An Egghead’s Guide to the Super Bowl

We assembled a panel of smart dudes—a two-time Super Bowl champ; a couple of NFL linemen, including one who's getting a math Ph.D at MIT, and our resident economist--to tell you what to watch for, whether you're a football fanatic or a total newbie.

The NFL’s Best Real Estate Isn’t for Sale. Yet.

he NFL's Best Real Estate Isn't For Sale. Yet.: The NFL is very good at making money. So why on earth doesn't it sell ad space on the one piece of real estate that football fans can't help but see: the players themselves?

This weekend, the NFL makes its annual pilgrimage to London for a one-off game at Wembley Stadium. This year, the Denver Broncos play the San Francisco 49ers. The game will be played just like it's played in the States, but it'll look a bit different.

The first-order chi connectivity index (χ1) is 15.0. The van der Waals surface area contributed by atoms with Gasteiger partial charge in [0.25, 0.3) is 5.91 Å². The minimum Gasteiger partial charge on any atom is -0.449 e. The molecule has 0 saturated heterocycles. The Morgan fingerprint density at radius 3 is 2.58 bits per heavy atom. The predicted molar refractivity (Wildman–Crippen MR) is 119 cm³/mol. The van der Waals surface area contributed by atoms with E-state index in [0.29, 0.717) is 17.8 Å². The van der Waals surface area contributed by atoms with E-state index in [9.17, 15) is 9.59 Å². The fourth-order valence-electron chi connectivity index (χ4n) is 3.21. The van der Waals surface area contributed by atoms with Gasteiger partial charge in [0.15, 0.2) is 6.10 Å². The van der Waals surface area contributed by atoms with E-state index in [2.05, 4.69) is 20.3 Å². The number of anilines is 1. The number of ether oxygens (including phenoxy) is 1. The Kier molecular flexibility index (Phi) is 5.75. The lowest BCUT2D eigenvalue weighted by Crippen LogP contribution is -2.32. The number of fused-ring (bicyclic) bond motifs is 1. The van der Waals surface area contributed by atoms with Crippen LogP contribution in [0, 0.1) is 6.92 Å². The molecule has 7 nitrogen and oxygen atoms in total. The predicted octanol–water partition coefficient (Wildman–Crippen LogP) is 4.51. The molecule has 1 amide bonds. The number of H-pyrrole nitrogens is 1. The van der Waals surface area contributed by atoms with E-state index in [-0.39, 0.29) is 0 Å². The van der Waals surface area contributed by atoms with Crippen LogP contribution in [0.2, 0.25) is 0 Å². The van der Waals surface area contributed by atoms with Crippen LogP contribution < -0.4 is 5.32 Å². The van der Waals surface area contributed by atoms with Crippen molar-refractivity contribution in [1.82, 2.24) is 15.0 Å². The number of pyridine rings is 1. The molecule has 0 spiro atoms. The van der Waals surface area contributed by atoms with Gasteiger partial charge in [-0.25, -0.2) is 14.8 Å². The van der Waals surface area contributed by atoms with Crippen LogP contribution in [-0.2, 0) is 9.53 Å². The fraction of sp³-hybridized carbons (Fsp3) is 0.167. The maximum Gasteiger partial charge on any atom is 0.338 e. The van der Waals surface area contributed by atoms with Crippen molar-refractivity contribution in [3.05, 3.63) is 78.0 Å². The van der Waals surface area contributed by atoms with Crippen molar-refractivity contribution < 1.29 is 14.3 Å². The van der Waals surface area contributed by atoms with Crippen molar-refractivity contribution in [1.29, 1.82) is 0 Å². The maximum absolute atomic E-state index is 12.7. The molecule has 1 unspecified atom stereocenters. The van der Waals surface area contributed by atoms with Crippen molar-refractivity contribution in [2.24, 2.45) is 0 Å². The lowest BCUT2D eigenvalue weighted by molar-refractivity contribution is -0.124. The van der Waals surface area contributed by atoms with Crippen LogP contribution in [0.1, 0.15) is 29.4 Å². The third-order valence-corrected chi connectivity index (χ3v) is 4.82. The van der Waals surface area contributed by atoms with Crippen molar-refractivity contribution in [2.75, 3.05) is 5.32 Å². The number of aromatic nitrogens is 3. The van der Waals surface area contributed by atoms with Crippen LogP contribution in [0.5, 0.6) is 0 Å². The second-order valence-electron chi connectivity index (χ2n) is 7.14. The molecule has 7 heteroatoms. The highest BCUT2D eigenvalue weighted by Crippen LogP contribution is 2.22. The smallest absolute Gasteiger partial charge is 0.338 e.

For a typical NFL game, the only advertising visible at field level comes from sponsors who, according to the NFL, are related to the playing of the game itself: the Gatorade cooler, the Motorola headsets, Wilson footballs, Riddell helmets and a small Reebok logo on the uniforms. But in London, the league opens up the playbook and sells field advertising for products that have nothing to with the game of football. (Or at least playing the game - beer, for instance.)

Super Bowl Edition: What Happens to Your Head, Inside the Helmet, After a Nasty Hit?

As mentioned yesterday, we are launching a podcast, Freakonomics Radio.

In the first episode (subscribe at iTunes; or listen now in the player at right), we ask the question "What Do NASCAR Drivers, Glenn Beck, and the Hitmen of the NFL Have in Common?"